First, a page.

Northrop Grumman is a prominent force in the aerospace and defense industry across the nation. Recently, Northrop Grumman has begun cultivating ties with CU-Boulder, serving as a sponsor for the AES Department’s Senior Design Projects course.
Suzanna Diener, Engineering Manager for Northrop Grumman and CU alumna, has been spearheading this burgeoning collaboration. A mentor for the BLISS Senior Design Project this past year, Diener was responsible for determining project requirements, procuring team funding and offering technical guidance to the students.
Diener’s interest in aerospace was originally cultivated in middle school through a NASA class offered at Ohio State University that acquainted her with the “aerospace-related problems of flight planning and navigation.” Later, this interest was reinforced by her introduction to the politics and economics of the aerospace industry through her high school debate team.Diener’s ultimate entry into the aerospace field began with an unconventional turn:
“When I came back [from a study abroad experience as an exchange student in West Germany], I thought I was going to go into aerospace engineering. At Ohio State, I was taking a ton of math and statistics courses, and I found the mathematical applications to economics and game theory to be fascinating. I ended up double majoring Mathematical Economics and German Literature.”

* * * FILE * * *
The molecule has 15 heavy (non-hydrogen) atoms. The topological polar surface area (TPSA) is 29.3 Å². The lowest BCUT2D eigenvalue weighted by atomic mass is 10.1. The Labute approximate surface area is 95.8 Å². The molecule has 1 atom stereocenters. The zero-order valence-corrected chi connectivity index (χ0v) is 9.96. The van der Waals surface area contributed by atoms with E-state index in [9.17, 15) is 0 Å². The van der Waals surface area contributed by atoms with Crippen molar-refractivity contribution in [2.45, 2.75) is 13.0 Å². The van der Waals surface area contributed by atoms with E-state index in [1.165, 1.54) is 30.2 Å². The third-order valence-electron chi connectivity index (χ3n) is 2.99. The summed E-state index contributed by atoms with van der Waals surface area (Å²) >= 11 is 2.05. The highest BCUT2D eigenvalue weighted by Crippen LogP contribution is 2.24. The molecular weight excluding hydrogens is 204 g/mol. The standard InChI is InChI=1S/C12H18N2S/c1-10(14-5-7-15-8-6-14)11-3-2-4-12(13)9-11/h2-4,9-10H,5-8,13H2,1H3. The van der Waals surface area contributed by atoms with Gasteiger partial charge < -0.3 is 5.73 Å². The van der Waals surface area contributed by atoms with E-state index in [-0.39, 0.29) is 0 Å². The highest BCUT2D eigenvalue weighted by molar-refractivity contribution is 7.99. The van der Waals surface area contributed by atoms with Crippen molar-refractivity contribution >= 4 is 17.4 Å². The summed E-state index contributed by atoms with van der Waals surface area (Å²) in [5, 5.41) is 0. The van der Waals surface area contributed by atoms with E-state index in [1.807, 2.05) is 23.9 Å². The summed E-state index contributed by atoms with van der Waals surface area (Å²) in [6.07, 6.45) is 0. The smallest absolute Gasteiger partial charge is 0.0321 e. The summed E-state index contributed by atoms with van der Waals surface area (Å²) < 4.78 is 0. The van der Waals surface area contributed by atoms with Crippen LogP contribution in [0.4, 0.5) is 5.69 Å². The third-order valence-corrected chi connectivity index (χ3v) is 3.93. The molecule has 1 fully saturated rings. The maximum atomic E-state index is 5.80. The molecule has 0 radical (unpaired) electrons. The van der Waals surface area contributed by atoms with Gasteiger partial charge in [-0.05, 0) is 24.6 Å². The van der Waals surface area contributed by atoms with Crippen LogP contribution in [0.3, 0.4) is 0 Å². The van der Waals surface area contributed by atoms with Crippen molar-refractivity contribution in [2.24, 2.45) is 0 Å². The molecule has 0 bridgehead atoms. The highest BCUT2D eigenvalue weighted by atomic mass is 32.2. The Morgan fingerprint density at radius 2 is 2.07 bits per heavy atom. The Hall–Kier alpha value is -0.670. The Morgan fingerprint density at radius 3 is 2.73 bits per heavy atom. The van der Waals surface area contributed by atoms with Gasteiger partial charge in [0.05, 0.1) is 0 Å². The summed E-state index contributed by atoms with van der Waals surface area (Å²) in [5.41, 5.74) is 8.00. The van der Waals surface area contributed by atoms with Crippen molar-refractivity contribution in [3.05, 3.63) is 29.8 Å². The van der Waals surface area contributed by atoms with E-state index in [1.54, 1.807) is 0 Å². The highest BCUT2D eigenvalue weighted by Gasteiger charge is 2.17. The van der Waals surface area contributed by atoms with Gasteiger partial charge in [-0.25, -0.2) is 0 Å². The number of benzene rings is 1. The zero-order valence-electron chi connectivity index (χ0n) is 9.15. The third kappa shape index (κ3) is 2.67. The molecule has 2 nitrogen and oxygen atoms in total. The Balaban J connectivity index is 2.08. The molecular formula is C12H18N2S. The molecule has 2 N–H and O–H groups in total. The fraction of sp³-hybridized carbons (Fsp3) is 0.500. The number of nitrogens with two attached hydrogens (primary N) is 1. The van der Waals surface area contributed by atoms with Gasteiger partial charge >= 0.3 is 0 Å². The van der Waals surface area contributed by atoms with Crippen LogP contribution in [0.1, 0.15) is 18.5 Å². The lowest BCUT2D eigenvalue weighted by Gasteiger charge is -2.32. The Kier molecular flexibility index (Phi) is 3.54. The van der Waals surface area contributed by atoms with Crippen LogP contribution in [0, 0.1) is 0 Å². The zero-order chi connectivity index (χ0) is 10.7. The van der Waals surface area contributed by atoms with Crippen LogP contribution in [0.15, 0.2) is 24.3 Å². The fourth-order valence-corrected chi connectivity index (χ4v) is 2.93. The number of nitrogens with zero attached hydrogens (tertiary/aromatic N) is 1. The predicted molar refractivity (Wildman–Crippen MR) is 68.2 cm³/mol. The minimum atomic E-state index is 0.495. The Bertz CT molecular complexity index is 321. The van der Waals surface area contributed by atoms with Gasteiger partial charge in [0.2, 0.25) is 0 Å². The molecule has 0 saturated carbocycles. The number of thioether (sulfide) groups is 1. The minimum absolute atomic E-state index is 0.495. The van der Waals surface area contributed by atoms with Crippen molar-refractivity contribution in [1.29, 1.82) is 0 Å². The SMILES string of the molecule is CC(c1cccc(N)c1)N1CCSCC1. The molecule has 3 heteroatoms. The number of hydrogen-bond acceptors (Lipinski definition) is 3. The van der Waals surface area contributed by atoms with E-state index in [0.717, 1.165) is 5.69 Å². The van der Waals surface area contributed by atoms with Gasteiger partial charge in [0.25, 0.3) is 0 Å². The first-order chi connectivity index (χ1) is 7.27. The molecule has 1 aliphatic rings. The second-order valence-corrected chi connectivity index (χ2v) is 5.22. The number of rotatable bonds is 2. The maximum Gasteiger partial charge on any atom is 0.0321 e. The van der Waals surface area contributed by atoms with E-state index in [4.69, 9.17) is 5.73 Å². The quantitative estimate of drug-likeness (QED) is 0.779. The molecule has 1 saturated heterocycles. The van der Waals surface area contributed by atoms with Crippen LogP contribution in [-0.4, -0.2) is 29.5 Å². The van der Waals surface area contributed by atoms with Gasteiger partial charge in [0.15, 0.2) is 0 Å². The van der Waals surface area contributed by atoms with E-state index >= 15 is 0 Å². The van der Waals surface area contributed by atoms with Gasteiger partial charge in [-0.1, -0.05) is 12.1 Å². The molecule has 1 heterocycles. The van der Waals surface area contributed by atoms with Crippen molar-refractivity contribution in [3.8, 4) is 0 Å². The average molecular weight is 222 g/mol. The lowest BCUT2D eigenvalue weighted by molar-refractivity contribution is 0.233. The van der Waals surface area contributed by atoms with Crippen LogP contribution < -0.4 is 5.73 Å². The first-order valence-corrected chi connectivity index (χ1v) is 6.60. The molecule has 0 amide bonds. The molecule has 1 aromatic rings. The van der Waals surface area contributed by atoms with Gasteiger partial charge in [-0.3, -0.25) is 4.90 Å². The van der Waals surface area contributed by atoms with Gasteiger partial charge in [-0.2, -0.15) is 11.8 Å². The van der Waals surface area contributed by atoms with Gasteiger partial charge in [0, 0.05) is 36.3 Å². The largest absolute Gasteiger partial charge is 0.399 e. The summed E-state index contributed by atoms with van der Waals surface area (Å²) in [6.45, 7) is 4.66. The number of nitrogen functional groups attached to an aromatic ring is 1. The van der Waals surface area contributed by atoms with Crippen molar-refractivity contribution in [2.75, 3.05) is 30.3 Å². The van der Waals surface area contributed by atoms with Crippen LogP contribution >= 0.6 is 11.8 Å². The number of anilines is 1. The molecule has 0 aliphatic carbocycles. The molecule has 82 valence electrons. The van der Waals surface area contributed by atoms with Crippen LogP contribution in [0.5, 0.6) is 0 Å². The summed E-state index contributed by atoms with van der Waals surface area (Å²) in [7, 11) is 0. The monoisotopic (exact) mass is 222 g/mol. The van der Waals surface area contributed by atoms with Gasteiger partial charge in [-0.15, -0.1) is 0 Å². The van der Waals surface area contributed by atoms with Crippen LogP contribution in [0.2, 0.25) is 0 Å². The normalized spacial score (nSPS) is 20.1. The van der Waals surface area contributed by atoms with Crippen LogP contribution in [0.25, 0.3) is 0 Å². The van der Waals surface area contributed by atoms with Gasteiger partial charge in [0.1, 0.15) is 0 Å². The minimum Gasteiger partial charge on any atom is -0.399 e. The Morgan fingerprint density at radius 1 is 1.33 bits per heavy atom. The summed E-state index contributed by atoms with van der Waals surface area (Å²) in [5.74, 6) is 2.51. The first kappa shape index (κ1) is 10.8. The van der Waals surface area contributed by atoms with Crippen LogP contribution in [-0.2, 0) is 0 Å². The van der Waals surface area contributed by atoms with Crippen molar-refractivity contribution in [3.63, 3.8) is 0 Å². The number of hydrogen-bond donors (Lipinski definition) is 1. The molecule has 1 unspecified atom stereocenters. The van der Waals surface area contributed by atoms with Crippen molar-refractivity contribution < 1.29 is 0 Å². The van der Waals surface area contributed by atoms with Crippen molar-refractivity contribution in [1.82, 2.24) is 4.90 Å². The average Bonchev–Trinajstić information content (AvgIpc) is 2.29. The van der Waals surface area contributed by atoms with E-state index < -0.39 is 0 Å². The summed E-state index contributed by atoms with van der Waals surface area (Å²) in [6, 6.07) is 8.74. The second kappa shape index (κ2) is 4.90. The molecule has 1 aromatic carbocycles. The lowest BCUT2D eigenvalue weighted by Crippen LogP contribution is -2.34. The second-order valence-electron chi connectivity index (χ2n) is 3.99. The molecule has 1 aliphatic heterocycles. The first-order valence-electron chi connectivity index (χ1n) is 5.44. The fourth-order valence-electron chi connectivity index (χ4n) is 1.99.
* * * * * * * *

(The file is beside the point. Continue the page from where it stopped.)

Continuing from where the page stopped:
Hoping to apply her background to space policy, Diener accepted technical writing positions at NASA and Boeing. Eventually, these roles evolved to include algorithm development:
“After graduate school, I got a job working on the Boeing 777, first doing technical writing, then doing software. I loved that [change to software]; instead of being on the outside as an analyst, I got to be on a team... I first learned to code during my middle school NASA experience and never stopped during my studies in economics, math, and statistics.”
Diener’s career eventually placed her in Boulder, CO, where she received her Ph.D. from the CU-Boulder AES Department in 2002 and began work for Raytheon, and subsequently, Northrop Grumman.
She discusses the root of her involvement with CU’s Senior Design Projects:
“I started talking to Dale Lawrence, and he discussed the possibilities of a Senior Project collaboration. I knew that Northrop Grumman set aside money to promote its relationship with CU [and other universities]; I won a grant through Northrop Grumman to apply these funds to Senior Projects.”
Diener explains the difficulty of determining a project for Senior Design:“I had specific interests for my Northrop Grumman research. I had to make these interests fit into the specific timelines of the course, while clamping down the expectations for accuracy and measurement criteria to accommodate what students could deliver.”
In addition to collaborating with Dr. Donna Gerren, AES Senior Instructor, to mentor and guide the students through their project, Diener reviewed the students’ resumes and helped them apply to positions within Northrop Grumman.
Diener notes the value that she and Northrop Grumman derive from sponsoring Senior Projects:
“For me, it was fun to work with the students and see their end product. For Northrop Grumman, Senior Projects was an opportunity to work with and recruit the high-quality students of CU’s Engineering Department.”
Diener hopes to establish infrastructure to make Northrop Grumman collaborations with CU more permanent. She is in the process of receiving approval for two Senior Projects she has defined for CU’s AES and Electrical Engineering departments for this upcoming academic year.
-Written By: Ari Sandberg, Intern